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#BullyingIsAbuse

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#BullyingIsAbuse

Pin-Up’s Against Bullying firmly believe that together, through positive thoughts, words, actions and behaviours we can make a substantial impact against bullying!

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Permanent Birth Control: A Woman's Right To Choose?

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Permanent Birth Control: A Woman's Right To Choose?

A woman's right to choose if and when to procreate is so incredibly central to her well-being, life and autonomy, and any decisions she makes regarding her procreation need to be respected whether or not you personally happen to agree with them, period. Until healthcare practitioners start seeing this, women everywhere will go without permanent birth control procedures they deserve, have a right to, and sometimes even physically need to ensure their physical safety.

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How To Be Inclusive of Those With Disabilities

Image by Italian Artist Alexsandro Palombo

Image by Italian Artist Alexsandro Palombo

Within the Feminist and Body Positive Movements, those with disabilities are often marginalized and left feeling alienated or even ostracized. Even though this marginalization is largely unintended, it can still hurt. As someone with both a rare bone disease and autism, I know first-hand how much being underrepresented and overlooked can affect someone's self-image and feeling of personal value. Here are a few easy tips on how to be more inclusive of those with all kinds of disabilities:

 

  • Stop Hyperbolizing Your Emotions Using Medical Terminology 

As a disabled person, few things irk me more tremendously than people who insist on trivializing the suffering of those with legitimate mental illnesses by using the illnesses as terms to describe times when they're feeling things within the normal range of human emotions. 

 

"I'm so having a panic attack right now, guys."
"OMG, I couldn't get tickets to the show, I'm so depressed."
"I'm so OCD about keeping my floor clean!"

 

Phrases like these are not only hurtful and belittling, but they can be downright offensive to someone with a disability or mental condition. Cutting out actual medical terminology from the vernacular you use to describe feelings is an absolutely vital step to being more self-aware and inclusive towards those with disabilities. 

 

  • Don't Think About The Body in Binaries

Fat or thin. Black or white. Female or male. Broken or whole. Beautiful or ugly. The human body comes in infinite variation, yet we always seem to want to label it in very binary ways. This can be damaging to people not only with disabilities, but in general. This sort of thinking encourages people to try to fit neatly into socially-constructed categories that just don't satisfy everyone. Changing your way of thinking to include more shades of grey is beneficial to disabled people because it can change your beauty standards. Those with disabilities can often feel like they don't fit into society's definition of what it means to be "beautiful", and that whether or not they're considered beautiful somehow affects their intrinsic value as people. Reimagining societal beauty standards to be more inclusive of disabled people is something that we all have to make a conscious effort to make a priority, or else we risk further marginalizing those with disabilities.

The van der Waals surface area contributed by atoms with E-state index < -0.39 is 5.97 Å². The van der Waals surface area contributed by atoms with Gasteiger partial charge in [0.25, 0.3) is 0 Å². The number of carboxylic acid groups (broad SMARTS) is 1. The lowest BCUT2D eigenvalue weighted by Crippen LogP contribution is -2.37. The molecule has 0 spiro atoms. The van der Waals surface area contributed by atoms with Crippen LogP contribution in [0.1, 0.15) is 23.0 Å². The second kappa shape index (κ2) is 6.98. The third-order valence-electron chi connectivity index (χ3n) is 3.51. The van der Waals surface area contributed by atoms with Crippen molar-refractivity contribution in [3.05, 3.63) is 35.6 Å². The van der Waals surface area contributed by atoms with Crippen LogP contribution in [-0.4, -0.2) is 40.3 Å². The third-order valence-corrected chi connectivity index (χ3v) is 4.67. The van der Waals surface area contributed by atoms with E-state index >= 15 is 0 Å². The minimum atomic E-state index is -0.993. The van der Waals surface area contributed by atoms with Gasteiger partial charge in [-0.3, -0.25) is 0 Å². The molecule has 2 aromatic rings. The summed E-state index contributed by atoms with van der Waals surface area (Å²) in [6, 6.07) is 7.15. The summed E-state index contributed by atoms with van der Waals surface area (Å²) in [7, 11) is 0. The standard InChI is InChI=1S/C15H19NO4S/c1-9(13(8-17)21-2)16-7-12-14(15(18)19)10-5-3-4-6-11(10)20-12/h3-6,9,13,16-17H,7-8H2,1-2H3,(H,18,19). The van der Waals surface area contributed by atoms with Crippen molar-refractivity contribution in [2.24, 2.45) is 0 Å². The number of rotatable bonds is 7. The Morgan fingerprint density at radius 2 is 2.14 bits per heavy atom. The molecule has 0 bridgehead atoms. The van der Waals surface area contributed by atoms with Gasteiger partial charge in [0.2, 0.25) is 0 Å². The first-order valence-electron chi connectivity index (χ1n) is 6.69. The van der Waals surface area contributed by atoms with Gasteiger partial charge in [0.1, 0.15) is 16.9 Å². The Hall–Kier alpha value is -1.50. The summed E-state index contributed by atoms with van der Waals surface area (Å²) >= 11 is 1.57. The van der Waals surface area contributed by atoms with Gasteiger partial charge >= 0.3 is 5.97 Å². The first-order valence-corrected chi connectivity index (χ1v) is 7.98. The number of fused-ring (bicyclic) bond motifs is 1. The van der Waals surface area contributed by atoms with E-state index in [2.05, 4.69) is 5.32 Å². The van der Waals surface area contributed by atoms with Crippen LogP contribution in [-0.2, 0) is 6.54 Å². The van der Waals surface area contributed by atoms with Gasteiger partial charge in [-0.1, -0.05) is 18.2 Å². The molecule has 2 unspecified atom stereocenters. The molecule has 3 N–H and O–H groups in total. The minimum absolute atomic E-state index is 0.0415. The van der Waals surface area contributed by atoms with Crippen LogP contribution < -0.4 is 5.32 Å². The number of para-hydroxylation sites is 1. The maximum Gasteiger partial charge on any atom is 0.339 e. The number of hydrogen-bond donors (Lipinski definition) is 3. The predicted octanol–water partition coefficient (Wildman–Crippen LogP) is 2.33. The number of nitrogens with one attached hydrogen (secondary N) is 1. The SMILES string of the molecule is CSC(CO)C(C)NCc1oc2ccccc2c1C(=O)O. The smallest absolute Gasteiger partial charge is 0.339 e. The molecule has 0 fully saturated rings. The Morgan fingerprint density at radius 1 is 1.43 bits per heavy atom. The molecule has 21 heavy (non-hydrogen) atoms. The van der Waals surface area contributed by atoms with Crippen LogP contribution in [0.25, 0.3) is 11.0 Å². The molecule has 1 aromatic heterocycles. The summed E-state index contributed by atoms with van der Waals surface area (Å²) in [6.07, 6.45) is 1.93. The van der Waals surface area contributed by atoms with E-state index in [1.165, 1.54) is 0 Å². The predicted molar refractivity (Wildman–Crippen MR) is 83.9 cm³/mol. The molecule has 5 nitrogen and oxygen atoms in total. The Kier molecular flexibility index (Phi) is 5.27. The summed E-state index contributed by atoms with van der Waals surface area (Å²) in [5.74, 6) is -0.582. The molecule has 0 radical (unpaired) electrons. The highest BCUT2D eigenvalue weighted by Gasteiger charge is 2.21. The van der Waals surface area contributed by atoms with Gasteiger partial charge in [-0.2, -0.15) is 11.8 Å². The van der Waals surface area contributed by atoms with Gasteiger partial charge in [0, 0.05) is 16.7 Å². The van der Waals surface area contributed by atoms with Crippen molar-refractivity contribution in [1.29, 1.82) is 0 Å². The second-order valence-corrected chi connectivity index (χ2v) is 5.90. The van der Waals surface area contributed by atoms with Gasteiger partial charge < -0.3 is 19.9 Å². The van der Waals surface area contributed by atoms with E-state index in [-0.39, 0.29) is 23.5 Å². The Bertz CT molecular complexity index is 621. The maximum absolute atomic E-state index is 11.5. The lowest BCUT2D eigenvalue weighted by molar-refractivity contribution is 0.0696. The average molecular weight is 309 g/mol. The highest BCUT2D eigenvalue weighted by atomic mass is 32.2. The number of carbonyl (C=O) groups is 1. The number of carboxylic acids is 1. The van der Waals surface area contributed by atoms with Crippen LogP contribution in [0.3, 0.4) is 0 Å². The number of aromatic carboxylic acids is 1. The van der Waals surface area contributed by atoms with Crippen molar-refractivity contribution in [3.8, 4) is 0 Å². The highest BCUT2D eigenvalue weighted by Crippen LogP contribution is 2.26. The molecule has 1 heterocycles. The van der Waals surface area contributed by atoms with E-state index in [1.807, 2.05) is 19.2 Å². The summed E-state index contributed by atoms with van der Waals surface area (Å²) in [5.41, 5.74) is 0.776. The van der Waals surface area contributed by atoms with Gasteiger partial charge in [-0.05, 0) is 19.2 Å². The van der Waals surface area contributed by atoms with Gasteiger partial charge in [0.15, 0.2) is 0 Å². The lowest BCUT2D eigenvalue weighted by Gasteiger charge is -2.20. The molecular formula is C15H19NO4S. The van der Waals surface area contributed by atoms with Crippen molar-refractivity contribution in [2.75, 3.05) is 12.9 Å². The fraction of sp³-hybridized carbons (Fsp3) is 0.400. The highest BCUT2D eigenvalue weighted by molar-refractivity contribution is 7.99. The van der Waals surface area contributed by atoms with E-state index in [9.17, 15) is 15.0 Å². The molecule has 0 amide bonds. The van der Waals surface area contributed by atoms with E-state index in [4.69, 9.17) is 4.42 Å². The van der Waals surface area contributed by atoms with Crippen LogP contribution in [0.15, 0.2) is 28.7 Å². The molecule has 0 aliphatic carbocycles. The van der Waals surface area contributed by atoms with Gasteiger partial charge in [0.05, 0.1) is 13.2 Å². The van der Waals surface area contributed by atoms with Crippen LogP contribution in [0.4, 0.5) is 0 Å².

• Promote Intersectional Body Positivity and Feminism Always

 Intersectionalism is all about being inclusive. It's about recognizing your privilege within the feminist and body positive movements, thereby recognizing people without those privileges and giving validity to their unique struggles. There are some seriously underrepresented and marginalized groups within the feminist and body positive movements, one of them being those with disabilities. 

Share positive images across social media including photos or art of members of underrepresented groups, like those with disabilities. To someone with a disability, seeing artwork or imagery of others with disabilities can make them feel less alienated. My right wrist is fused; it has a 9" metal plate in it and will never bend again, and I have a huge scar where they had to crush my hand, wrist and arm bones to fuse them and insert the hardware. I can be very self-conscious about my immobile wrist and huge scar. Seeing other people with physical disabilities represented within body positive and feminist circles makes me feel better about mine; it makes me feel like people recognize the unique beauty to be found in those with disabilities, and like I'm not alone. 

Social media is a powerful tool that we can use in all kinds of ways to combat the marginalization of oppressed/underrepresented groups within feminist and body positive circles. Sharing positive imagery of those with disabilities can help disabled people to feel more included and less alienated. Restructuring your beauty standards to be more inclusive of non-binary bodies also helps, and using medical terminology relating to those with disabilities as descriptors for everyday feelings is a trend that needs to stop now. Being more inclusive of those with disabilities is essential to the health of the Body Positive Movement and feminism in general; there's beauty and validity in the voices of all those who are currently marginalized and repressed by these groups. We have a social obligation to do all we can to ensure that those voices are finally heard.